When I had the opportunity, in Geneva this past summer, to get my hands on the 20th century’s most famous Rolex wristwatches UK and talk about it with the man who will be holding the hammer when the watch is auctioned by Phillips in New York in a few days, my immediate thought was I-love-my-job-I’m-so-lucky.
Followed by a few key questions: Would the watch feel more special on the wrist than your typical Cosmo Daytona? Does Aurel Bacs, auctioneer supreme, regard this as anything more than another (likely) record-breaking piece? And, on that note, just why was the pre-sale estimate — “In excess of $1 million” — so low?
The importance of provenance
When I found out that this watch was entering the market I was intellectually excited but emotionally detached. It’s a watch, right? With a very good story. A watch that loads of collectors would willingly sell their furniture (if not their mother-in-laws) for. But it’s a Rolex Cosmograph Daytona with an exotic dial, Ref 6239, circa 1969. It’s only a watch.
That’s how it looked and felt for about the first three seconds after Alex Ghotbi from Phillips handed it to me. Then something took over – the knowledge that this, THIS, is the grail copy watches for men for thousands of collectors. THE Paul Newman limited edition Rolex was in my hands. Ouff! And the knowledge of its provenance: the first owner had not only pre-dated my dislike of the cult of celebrity but was the subject of a major (major) crush throughout and well beyond my schooldays. Double ouff!! And then I saw the little scratches and dings on the case sides and back – the story of the watch’s life (no matter whether those bumps had been from its Paul Newman days or its James Cox days, the man to whom Newman had given the watch towards the end of the 1970s). That, more than anything, makes this watch beyond special in my eyes – the lives it has witnessed on the wrists of its owners. And then Alex said, “Go on, put it on.” I did. No words.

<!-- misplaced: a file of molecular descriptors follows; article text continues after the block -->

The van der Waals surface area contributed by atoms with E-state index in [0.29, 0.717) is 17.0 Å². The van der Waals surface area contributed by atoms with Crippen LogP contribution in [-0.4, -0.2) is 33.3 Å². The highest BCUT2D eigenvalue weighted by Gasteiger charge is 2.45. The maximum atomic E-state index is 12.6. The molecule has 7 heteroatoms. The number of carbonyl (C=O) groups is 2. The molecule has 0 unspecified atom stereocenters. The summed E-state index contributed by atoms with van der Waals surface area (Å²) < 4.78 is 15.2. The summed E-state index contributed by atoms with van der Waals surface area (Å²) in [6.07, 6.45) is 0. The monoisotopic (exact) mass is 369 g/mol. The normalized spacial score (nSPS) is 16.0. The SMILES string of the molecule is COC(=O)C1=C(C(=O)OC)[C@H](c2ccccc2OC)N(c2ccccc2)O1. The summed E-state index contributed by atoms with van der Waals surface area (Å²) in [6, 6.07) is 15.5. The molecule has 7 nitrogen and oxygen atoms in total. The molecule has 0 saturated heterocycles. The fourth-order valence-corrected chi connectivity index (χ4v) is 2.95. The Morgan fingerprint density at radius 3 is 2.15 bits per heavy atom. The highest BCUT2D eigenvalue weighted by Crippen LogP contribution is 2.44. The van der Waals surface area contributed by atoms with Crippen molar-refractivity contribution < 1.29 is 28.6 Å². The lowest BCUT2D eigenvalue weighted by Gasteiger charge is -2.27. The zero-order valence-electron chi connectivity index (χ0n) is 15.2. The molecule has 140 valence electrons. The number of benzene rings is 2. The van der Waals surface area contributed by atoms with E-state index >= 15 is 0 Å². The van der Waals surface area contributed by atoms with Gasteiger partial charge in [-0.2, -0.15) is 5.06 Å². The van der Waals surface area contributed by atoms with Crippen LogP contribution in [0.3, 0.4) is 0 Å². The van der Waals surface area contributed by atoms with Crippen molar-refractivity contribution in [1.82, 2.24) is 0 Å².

Grown-up professional detachment totally out the window. And so to my second question, which was pretty much about that: Does this watch mean more to Aurel Bacs than another potential record price?
Feeling professionally detached, Aurel?
Here’s his answer, in a few verbatim snatches of our conversation. But first, he insisted that contrary to some reports, he didn’t find Paul Newman’s Paul Newman.
“Let’s be very clear: it’s the exact opposite. One day I got a call from a collector who told me that, through a [lawyer] friend, he had met the man who owned the watch and that man was interested in selling and had asked who should be the auctioneer. I did not find the watch. The watch found me.”
Cut to a dinner in Los Angeles in summer 2016, the first time Bacs met the owner, James Cox (to whom Newman had given the watch when Cox was dating the actor’s daughter, Nell Newman).